The wedding industry here in Hawai'i includes businesses that do lavish traditional Japanese/Western-style/combination weddings for Japanese visitors, including planners, non-denominational chapels, and formal-wear rentals. I'm trying to find an English-language page or site for an example, but am not having much luck (perhaps for the obvious reasons). One of my clients is a wedding singer who works primarily for chapels specializing in these weddings. She says Disney movies have provided song selections, along with the usual standards.

I will be a bridesmaid for an upcoming wedding in which the US-born bride will appear in 3 wedding costumes. The latest plan is for her to wear a vintage wedding kimono for the ceremony (less expensive than buying new), a colorful kimono for the receiving line (these are available as rentals by the hour - usually includes cost of having an on-site dresser to get the bride into and out of the kimono), and then a Western-style dress for the reception. She won't be renting her wedding kimono because she plans to have it framed and hung on the wall in their bedroom.

#101 ::: Leah Miller ::: (view all by) ::: August 21, 2007, 03:27 PM:

Abi, I don't think your kind of wedding sounds like the kind people are talking about negatively here. A few thousand for a dress isn't in the 20k 20 stone category.

I'm not going to presume to ask you the final bill, but I don't think anyone here is against nice weddings, just extravagant ones. Things you've said in your post already take you out of that category (I always admire the stereo/mp3 playlist people. Every time I've been to a wedding that used one of those it's been better than a live band).

The point is to have a good wedding within your means where every detail is not the subject of intense scrutiny/obsession.

I've been to some damn nice weddings in the last few years, with very different levels of expenditure. No prima-donna brides though, and I think that's why everything went well... from the Quaker Meeting hall one to the one with the gold and crystal tiara. It's all about your rational means, and the emotions behind it. There's no set price that is "foolish."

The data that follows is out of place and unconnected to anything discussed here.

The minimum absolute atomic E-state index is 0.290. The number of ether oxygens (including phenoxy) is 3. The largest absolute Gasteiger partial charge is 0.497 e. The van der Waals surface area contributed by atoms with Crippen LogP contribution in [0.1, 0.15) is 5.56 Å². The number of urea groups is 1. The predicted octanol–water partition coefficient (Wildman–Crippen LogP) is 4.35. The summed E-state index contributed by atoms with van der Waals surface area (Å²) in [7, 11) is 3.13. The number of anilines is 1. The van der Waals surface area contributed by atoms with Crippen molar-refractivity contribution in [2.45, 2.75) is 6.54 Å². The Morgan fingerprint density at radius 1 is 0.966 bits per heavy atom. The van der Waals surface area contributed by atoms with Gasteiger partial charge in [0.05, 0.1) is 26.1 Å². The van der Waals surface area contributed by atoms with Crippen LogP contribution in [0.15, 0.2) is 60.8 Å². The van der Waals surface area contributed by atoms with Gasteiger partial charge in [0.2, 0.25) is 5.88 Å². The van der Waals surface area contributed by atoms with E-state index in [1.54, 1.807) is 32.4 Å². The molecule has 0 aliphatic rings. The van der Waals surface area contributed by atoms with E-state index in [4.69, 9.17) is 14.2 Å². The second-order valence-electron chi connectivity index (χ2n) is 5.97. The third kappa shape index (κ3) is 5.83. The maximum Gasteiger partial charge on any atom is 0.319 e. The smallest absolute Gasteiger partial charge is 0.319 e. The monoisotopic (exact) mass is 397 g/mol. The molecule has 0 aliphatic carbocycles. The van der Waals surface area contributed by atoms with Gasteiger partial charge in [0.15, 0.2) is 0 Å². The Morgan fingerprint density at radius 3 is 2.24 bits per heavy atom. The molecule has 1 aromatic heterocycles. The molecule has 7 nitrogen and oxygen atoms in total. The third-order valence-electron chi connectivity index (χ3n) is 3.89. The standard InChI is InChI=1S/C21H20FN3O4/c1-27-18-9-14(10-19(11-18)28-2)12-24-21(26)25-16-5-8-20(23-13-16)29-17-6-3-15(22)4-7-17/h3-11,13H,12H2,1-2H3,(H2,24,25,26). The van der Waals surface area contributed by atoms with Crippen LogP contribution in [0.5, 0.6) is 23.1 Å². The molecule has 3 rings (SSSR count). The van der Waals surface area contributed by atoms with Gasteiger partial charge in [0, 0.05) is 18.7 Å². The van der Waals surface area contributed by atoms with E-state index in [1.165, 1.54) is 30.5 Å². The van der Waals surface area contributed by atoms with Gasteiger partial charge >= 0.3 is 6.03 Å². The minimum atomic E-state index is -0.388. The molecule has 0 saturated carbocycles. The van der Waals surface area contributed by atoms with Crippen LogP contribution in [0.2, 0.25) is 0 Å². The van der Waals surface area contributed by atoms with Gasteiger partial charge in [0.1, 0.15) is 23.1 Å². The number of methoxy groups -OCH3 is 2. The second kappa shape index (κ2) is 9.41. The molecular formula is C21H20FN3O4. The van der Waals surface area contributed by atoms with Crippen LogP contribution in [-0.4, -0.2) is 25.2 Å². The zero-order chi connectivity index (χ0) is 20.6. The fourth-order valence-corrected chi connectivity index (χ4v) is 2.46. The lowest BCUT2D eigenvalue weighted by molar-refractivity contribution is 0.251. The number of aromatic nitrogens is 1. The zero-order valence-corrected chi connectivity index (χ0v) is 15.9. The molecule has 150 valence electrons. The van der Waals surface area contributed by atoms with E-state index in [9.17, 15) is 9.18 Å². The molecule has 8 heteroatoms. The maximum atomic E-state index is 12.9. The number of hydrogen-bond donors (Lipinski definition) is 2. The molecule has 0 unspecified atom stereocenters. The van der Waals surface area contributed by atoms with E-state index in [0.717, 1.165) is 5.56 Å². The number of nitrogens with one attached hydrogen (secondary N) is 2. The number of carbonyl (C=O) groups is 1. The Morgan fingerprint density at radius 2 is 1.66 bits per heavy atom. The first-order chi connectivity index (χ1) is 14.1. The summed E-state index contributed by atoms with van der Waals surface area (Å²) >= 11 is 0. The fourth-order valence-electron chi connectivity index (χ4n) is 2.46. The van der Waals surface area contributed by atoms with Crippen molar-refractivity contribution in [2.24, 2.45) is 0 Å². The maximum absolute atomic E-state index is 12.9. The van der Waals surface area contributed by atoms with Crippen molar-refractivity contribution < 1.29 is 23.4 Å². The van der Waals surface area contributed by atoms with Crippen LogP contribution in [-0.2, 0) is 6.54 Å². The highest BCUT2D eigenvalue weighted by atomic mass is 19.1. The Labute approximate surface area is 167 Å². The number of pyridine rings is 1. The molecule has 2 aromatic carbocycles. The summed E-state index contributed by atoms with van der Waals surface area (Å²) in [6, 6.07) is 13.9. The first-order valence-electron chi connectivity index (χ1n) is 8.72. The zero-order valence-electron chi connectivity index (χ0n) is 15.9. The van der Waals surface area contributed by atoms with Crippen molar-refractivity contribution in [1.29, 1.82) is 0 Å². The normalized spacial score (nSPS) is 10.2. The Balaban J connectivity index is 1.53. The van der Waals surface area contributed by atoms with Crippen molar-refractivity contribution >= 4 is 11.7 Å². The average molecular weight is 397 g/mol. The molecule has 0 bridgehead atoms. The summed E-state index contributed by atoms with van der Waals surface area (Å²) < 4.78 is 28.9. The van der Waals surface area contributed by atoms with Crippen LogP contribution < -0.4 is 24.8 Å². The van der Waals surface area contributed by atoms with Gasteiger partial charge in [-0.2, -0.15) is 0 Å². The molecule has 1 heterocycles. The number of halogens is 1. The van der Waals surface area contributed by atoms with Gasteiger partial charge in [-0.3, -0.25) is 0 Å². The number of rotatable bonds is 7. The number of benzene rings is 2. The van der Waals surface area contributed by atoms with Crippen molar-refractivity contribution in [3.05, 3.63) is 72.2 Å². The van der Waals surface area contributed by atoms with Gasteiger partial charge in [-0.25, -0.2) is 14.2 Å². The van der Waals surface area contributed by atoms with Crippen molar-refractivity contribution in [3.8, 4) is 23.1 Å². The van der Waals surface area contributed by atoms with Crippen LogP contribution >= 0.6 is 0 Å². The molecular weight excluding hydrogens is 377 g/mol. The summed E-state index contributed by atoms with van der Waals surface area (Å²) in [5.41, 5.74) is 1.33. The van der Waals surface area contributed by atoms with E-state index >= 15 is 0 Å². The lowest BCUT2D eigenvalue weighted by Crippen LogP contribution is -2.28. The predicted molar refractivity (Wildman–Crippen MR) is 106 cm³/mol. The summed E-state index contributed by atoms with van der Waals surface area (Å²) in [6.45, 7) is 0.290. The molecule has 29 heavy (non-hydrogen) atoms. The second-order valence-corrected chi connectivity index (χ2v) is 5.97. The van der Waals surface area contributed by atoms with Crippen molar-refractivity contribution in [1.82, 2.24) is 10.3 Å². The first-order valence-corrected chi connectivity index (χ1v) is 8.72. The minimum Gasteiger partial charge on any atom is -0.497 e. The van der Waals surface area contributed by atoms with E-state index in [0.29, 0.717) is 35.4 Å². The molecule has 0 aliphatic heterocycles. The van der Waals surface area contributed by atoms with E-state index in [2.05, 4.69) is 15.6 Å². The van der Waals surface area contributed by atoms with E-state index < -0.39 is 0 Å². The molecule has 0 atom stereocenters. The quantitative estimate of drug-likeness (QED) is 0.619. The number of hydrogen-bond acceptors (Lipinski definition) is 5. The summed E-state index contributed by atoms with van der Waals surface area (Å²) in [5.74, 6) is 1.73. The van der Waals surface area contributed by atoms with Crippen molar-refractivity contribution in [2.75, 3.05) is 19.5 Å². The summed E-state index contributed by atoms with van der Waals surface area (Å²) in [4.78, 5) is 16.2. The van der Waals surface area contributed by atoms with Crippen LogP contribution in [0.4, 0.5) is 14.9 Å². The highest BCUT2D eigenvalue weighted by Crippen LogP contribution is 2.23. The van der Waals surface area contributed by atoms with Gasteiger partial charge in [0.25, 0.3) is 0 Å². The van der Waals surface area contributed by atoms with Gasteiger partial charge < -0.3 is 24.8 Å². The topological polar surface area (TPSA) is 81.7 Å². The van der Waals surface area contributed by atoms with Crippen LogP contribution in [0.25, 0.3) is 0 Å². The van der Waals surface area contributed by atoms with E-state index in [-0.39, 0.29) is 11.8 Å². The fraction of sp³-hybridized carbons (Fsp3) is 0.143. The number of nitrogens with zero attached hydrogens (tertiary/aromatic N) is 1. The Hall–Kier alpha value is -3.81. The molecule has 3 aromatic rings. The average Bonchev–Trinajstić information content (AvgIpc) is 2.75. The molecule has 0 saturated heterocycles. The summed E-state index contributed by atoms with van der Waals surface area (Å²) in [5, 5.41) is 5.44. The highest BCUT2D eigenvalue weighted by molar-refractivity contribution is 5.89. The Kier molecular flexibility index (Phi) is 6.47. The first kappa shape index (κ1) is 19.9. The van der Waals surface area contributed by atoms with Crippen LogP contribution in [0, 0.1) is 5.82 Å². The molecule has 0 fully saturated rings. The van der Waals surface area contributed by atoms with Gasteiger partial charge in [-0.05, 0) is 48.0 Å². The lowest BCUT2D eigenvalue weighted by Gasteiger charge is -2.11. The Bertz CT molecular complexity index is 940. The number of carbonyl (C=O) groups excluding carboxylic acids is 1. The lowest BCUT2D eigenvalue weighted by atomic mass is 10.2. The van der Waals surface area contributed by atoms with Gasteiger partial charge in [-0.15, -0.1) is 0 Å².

#102 ::: Serge ::: (view all by) ::: August 21, 2007, 03:41 PM:

Comign soon to the SciFi Channel... BridesMade of Frankenstein...

"Young lady, you are not marrying that walking corpse!"
"I will. I love him. He makes me laugh. Yes, I'll say it, he leaves me in stitches."

#103 ::: dcb ::: (view all by) ::: August 21, 2007, 03:53 PM:

Speaking from experience, I'd say, don't accept an offer from parents to pay for the wedding unless either you've got a really good relationship with your parents and are absolutely sure they will let it be your wedding reception not their social event on the event of your wedding, or you don't mind if it's their social event rather than your occasion...

ALSO, if it is going to be a big family affair, with all the second cousins, your parent's friends etc. etc., count the number of people, divide by the number of minutes in the day, allow for time taken by the ceremony, eating time (for them, at least - don't presume you'll have time) and so on, and you'll realise you won't have much time to spend with your friends. You know. The people you rarely get to see because you're scattered all over the country/globe, and who have come all this way to be with you on your big day. So organise a pizza supper or something the day before the wedding, inviting just those friends - a relaxed time when you can actually sit down and chat a bit. Then you won't mind as much when you spend most of the wedding day saying hello and goodbye to all those people your parents invited.

#104 ::: Howard Peirce ::: (view all by) ::: August 21, 2007, 04:09 PM:

Coming soon to the SciFi Channel... BridesMade of Frankenstein.

Serge, I can just see the invitations: A lovely mezzotint of the Matterhorn, and beneath it, the simple inscription, "You will be with us on our wedding day."

#105 ::: Serge ::: (view all by) ::: August 21, 2007, 04:22 PM:

Howard Peirce @ 104... "My heart goes to the newlywed couple. In fact, here's its UPS tracking number."

#106 ::: Lurking Maggie ::: (view all by) ::: August 21, 2007, 04:41 PM: